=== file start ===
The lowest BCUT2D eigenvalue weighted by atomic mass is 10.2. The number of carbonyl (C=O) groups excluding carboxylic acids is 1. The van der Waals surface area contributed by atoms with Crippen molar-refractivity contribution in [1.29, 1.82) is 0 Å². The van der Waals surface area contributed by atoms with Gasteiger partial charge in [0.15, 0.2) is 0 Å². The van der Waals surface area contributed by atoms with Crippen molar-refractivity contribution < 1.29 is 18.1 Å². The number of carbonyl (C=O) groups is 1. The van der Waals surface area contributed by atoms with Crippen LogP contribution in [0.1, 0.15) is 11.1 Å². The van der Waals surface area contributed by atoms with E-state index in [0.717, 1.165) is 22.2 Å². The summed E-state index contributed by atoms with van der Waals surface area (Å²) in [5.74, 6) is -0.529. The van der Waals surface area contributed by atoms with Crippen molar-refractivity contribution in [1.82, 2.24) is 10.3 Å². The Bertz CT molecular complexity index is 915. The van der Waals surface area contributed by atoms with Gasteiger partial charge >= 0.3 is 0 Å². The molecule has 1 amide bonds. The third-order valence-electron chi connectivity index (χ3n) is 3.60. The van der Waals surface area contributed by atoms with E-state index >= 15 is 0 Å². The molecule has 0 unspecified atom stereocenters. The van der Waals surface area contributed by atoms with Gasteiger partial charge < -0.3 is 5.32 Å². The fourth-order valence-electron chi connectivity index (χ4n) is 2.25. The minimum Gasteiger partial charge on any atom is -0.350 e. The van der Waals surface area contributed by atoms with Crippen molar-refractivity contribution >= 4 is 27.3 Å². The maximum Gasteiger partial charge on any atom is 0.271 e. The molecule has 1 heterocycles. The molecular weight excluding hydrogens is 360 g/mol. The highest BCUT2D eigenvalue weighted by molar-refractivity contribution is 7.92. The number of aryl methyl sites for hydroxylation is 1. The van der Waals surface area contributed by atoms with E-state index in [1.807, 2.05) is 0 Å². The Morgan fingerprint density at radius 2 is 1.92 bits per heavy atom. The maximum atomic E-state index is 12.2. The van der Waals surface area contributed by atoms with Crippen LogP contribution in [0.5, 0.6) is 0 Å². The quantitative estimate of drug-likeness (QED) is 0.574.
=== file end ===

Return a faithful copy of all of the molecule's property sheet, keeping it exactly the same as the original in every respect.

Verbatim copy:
The lowest BCUT2D eigenvalue weighted by atomic mass is 10.2. The number of carbonyl (C=O) groups excluding carboxylic acids is 1. The van der Waals surface area contributed by atoms with Crippen molar-refractivity contribution in [1.29, 1.82) is 0 Å². The van der Waals surface area contributed by atoms with Gasteiger partial charge in [0.15, 0.2) is 0 Å². The van der Waals surface area contributed by atoms with Crippen molar-refractivity contribution < 1.29 is 18.1 Å². The number of carbonyl (C=O) groups is 1. The van der Waals surface area contributed by atoms with Crippen LogP contribution in [0.1, 0.15) is 11.1 Å². The van der Waals surface area contributed by atoms with E-state index in [0.717, 1.165) is 22.2 Å². The summed E-state index contributed by atoms with van der Waals surface area (Å²) in [5.74, 6) is -0.529. The van der Waals surface area contributed by atoms with Crippen molar-refractivity contribution in [1.82, 2.24) is 10.3 Å². The Bertz CT molecular complexity index is 915. The van der Waals surface area contributed by atoms with Gasteiger partial charge >= 0.3 is 0 Å². The molecule has 1 amide bonds. The third-order valence-electron chi connectivity index (χ3n) is 3.60. The van der Waals surface area contributed by atoms with E-state index >= 15 is 0 Å². The molecule has 0 unspecified atom stereocenters. The van der Waals surface area contributed by atoms with Gasteiger partial charge < -0.3 is 5.32 Å². The fourth-order valence-electron chi connectivity index (χ4n) is 2.25. The minimum Gasteiger partial charge on any atom is -0.350 e. The van der Waals surface area contributed by atoms with Crippen molar-refractivity contribution >= 4 is 27.3 Å². The maximum Gasteiger partial charge on any atom is 0.271 e. The molecule has 1 heterocycles. The molecular weight excluding hydrogens is 360 g/mol. The highest BCUT2D eigenvalue weighted by molar-refractivity contribution is 7.92. The number of aryl methyl sites for hydroxylation is 1. The van der Waals surface area contributed by atoms with E-state index in [1.807, 2.05) is 0 Å². The Morgan fingerprint density at radius 2 is 1.92 bits per heavy atom. The maximum atomic E-state index is 12.2. The van der Waals surface area contributed by atoms with Crippen LogP contribution in [0.5, 0.6) is 0 Å². The quantitative estimate of drug-likeness (QED) is 0.574.